For Healthcare Professionals: Medical/Clinical Information
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The ARIC (Atherosclerosis Risk in Communities) Study, conducted by the University
of Minnesota and Johns Hopkins, investigated the magnesium and Coronary
Heart Disease (CHD) connection in 13,922 patients, CHD free at baseline,
over a period of 4 to 7 years.
In the report "Is Low Magnesium Concentration a Risk Factor for Coronary Heart Disease? The ARIC Study," published in the American Heart Journal (136(3):480-490, 1998), the authors concluded that the "findings suggest that low magnesium concentration may contribute to the pathogenesis of coronary atherosclerosis or acute thrombosis."
Information from research like the ARIC Study is leading many to emphasize adequate magnesium intake.
Magnesium (Mg), an essential element for human health and the second most abundant intracellular cation, has been identified as a cofactor in more than 300 enzymatic reactions involving energy metabolism and protein and nucleic acid synthesis. In addition, it is nature's own calcium channel blocker and needed for the integrity of the cell membrane.
Approximately half of the total magnesium in the body is present in soft tissue, and the other half in bone. Less than 1% of the total body magnesium is present in blood with only about 0.3% in serum; the tissue that is most frequently measured to assess magnesium status in the body; therefore, assessment of magnesium status is problematic.
The clinical laboratory evaluation of magnesium status is primarily limited to the total and free serum magnesium concentration and a 24-hour urinary excretion of magnesium. However, results for these tests do not necessarily correlate with intracellular magnesium due to the very slow rate for magnesium equilibrium. Thus, there is no readily available test to accurately determine intracellular/total body magnesium status.
Magnesium intake is a key to health and magnesium balance. Among the most potent reinforcements
that magnesium is an essential nutrient for good health, is the recent increase in the Recommended
Daily Allowance (USRDA) by the Institute of Medicine and the National Academy of Sciences.
In 1997, the USRDA was raised from approximately 5 to 6 mg/day or 420 mg/day for men and 320 mg/day for women.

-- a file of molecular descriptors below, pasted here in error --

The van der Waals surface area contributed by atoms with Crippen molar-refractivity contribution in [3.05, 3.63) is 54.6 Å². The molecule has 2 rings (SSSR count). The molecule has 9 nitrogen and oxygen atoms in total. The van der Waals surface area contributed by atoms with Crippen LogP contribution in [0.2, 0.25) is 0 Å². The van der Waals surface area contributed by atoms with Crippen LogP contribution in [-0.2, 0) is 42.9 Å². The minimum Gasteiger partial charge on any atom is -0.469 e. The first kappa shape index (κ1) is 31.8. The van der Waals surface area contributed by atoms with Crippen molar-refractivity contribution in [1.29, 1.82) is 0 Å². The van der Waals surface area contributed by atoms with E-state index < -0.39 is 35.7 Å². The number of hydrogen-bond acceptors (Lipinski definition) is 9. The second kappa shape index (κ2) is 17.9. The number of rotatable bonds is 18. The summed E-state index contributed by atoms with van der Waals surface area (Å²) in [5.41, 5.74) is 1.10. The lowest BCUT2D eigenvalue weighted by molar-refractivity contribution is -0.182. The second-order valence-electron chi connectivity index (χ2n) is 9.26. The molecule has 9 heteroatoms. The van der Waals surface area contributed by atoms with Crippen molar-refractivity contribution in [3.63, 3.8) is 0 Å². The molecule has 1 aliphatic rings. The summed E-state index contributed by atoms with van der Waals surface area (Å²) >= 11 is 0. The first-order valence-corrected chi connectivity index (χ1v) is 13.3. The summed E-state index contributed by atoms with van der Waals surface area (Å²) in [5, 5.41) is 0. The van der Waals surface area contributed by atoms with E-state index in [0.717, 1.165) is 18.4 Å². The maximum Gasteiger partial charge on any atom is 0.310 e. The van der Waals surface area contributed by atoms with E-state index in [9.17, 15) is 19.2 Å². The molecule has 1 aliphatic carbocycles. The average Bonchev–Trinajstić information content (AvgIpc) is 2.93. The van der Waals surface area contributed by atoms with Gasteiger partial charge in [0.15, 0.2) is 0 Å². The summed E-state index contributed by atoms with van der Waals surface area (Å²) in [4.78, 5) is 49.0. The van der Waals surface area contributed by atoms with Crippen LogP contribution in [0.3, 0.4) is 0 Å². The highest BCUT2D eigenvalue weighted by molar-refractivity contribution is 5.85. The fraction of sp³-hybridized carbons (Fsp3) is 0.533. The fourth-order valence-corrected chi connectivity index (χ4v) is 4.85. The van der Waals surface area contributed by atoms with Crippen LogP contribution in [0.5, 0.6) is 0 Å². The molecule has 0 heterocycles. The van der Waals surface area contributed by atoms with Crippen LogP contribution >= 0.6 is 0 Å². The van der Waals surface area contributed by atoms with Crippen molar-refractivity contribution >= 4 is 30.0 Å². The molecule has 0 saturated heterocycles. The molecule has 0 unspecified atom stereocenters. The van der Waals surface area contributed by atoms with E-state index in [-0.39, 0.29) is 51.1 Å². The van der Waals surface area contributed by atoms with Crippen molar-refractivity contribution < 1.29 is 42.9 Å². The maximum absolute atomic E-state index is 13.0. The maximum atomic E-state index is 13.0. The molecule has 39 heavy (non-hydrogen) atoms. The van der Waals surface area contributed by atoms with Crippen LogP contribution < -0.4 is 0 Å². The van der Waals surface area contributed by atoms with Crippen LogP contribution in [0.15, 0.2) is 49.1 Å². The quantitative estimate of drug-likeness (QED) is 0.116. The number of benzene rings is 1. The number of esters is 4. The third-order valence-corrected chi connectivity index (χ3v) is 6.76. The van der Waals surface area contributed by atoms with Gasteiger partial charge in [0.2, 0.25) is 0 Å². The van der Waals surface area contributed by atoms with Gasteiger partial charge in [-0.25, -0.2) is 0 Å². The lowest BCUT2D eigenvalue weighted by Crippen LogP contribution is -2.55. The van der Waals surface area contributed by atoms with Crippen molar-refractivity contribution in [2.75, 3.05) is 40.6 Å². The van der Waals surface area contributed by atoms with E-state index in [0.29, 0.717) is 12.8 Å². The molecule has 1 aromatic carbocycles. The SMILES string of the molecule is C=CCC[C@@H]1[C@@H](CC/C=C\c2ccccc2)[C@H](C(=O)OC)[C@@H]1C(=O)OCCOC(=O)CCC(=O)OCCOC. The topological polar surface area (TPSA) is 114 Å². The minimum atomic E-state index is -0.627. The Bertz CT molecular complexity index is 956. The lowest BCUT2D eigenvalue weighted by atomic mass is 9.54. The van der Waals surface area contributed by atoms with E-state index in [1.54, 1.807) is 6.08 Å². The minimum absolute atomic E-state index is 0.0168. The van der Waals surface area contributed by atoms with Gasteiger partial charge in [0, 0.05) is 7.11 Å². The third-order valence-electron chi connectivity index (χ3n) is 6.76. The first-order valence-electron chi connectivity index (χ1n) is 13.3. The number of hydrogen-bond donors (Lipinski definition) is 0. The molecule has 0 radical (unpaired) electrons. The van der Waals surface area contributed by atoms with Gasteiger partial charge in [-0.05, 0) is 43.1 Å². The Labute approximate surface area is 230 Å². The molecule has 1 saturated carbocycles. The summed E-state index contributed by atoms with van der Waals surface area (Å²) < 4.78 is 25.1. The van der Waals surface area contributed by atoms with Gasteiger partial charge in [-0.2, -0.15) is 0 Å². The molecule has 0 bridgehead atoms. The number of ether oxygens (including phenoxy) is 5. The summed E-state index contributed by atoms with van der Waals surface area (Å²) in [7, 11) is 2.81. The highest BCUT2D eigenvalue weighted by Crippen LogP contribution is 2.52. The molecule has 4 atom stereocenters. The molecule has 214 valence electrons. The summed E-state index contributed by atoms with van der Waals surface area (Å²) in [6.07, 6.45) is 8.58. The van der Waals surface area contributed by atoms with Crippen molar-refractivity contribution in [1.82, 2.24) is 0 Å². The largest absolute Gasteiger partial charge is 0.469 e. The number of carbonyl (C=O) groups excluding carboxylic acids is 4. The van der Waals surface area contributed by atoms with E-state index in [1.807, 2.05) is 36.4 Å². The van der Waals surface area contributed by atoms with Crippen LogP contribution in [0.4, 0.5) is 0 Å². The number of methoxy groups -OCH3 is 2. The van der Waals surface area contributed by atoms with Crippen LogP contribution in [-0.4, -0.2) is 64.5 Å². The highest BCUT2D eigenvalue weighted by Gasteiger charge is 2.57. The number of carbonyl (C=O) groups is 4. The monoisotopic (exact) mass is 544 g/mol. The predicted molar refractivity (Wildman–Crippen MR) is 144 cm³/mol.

It is estimated that 90% of Americans consume a diet in which the magnesium intake is below the
USRDA. According to the USDA's Continuing Survey of Food Intakes by Individuals, the mean magnesium
intake by males older than 9 was 323 mg/day (below the USRDA of 440 mg/day) and by females older
than 9 was 228 mg/day (below the USRDA of 320 mg/day). This study also showed that magnesium
intake decreases further at age 70 and older. Because the average diet is deficient in magnesium,
two tablets of Mag-Ox daily provides important insurance for the irregular diet.
Mag-Ox makes sense for cardiovascular concerns because of low magnesium levels, whether
specifically for those taking magnesium-depleting medications including diuretics or more generally as a dietary supplement recommendation.
Mag-Ox gives your patients more magnesium per tablet than another leading brand.
Several drugs can cause magnesium depletion, primarily by increasing excretion of magnesium
by the kidneys. The most common magnesium-depleting drugs are the following: diuretics (furosemide, ethacrynic acid,
and thiazides), antibiotics (gentamicin, tobramycin, carbenicillin, ticarcillin, and amphotericin b),
cisplatin, and cyclosporine. Patients on any of these drugs should be considered for ongoing
magnesium supplementation with Mag-Ox.
Diuretics (such as loop and thiazide diuretics) are a major cause of electrolyte depletion.
An expert panel considered the electrolyte depleting effect of diuretics and reported the following: "Many patients with potassium depletion may also have magnesium deficiency. In particular, loop diuretics (e.g., furosemide) produce substantial serum and intracellular potassium and magnesium loss."
The complete report can be found in an article titled "
New Guidelines for Potassium
Replacement in Clinical Practice: A Contemporary Review by National Council on Potassium
in Clinical Practice" published in Archives Internal Medicine (Volume 160(16).
September 11, 2000. 2429-2436.).
Diuretic patients are at risk for magnesium depletion, two tablets of Mag-Ox will help fight this depletion.